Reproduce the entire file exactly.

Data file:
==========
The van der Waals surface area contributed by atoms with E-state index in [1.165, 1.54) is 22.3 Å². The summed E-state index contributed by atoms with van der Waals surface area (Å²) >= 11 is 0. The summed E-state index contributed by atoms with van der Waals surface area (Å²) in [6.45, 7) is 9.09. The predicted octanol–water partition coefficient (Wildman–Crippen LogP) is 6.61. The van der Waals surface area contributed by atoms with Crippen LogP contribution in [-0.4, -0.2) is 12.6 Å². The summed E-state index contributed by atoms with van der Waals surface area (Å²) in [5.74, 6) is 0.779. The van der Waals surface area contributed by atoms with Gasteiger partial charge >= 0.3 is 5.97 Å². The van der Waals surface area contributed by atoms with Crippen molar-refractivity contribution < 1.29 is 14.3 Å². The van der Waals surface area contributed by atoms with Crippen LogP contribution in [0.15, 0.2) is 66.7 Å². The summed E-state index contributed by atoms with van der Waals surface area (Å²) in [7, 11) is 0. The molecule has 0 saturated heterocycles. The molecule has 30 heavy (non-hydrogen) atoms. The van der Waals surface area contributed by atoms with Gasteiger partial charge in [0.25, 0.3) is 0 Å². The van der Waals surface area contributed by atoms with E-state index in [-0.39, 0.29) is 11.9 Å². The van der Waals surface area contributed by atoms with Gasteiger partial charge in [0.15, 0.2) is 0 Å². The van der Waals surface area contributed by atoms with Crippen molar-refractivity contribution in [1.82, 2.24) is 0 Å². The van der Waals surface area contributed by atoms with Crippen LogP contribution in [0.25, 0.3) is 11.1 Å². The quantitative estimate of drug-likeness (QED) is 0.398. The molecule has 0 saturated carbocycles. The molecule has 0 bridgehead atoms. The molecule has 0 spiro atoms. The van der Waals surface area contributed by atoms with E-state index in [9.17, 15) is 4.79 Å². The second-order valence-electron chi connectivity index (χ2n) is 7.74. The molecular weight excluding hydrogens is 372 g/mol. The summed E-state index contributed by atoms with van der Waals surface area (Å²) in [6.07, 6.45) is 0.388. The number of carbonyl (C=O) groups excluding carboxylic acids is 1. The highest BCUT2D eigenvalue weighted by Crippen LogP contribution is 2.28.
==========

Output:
The van der Waals surface area contributed by atoms with E-state index in [1.165, 1.54) is 22.3 Å². The summed E-state index contributed by atoms with van der Waals surface area (Å²) >= 11 is 0. The summed E-state index contributed by atoms with van der Waals surface area (Å²) in [6.45, 7) is 9.09. The predicted octanol–water partition coefficient (Wildman–Crippen LogP) is 6.61. The van der Waals surface area contributed by atoms with Crippen LogP contribution in [-0.4, -0.2) is 12.6 Å². The summed E-state index contributed by atoms with van der Waals surface area (Å²) in [5.74, 6) is 0.779. The van der Waals surface area contributed by atoms with Gasteiger partial charge >= 0.3 is 5.97 Å². The van der Waals surface area contributed by atoms with Crippen molar-refractivity contribution < 1.29 is 14.3 Å². The van der Waals surface area contributed by atoms with Crippen LogP contribution in [0.15, 0.2) is 66.7 Å². The summed E-state index contributed by atoms with van der Waals surface area (Å²) in [7, 11) is 0. The molecule has 0 saturated heterocycles. The molecule has 30 heavy (non-hydrogen) atoms. The van der Waals surface area contributed by atoms with Gasteiger partial charge in [0.25, 0.3) is 0 Å². The van der Waals surface area contributed by atoms with E-state index in [-0.39, 0.29) is 11.9 Å². The van der Waals surface area contributed by atoms with Gasteiger partial charge in [0.15, 0.2) is 0 Å². The van der Waals surface area contributed by atoms with Crippen molar-refractivity contribution in [1.82, 2.24) is 0 Å². The van der Waals surface area contributed by atoms with Crippen LogP contribution in [0.25, 0.3) is 11.1 Å². The quantitative estimate of drug-likeness (QED) is 0.398. The molecule has 0 saturated carbocycles. The molecule has 0 bridgehead atoms. The molecule has 0 spiro atoms. The van der Waals surface area contributed by atoms with E-state index in [9.17, 15) is 4.79 Å². The second-order valence-electron chi connectivity index (χ2n) is 7.74. The molecular weight excluding hydrogens is 372 g/mol. The summed E-state index contributed by atoms with van der Waals surface area (Å²) in [6.07, 6.45) is 0.388. The number of carbonyl (C=O) groups excluding carboxylic acids is 1. The highest BCUT2D eigenvalue weighted by Crippen LogP contribution is 2.28.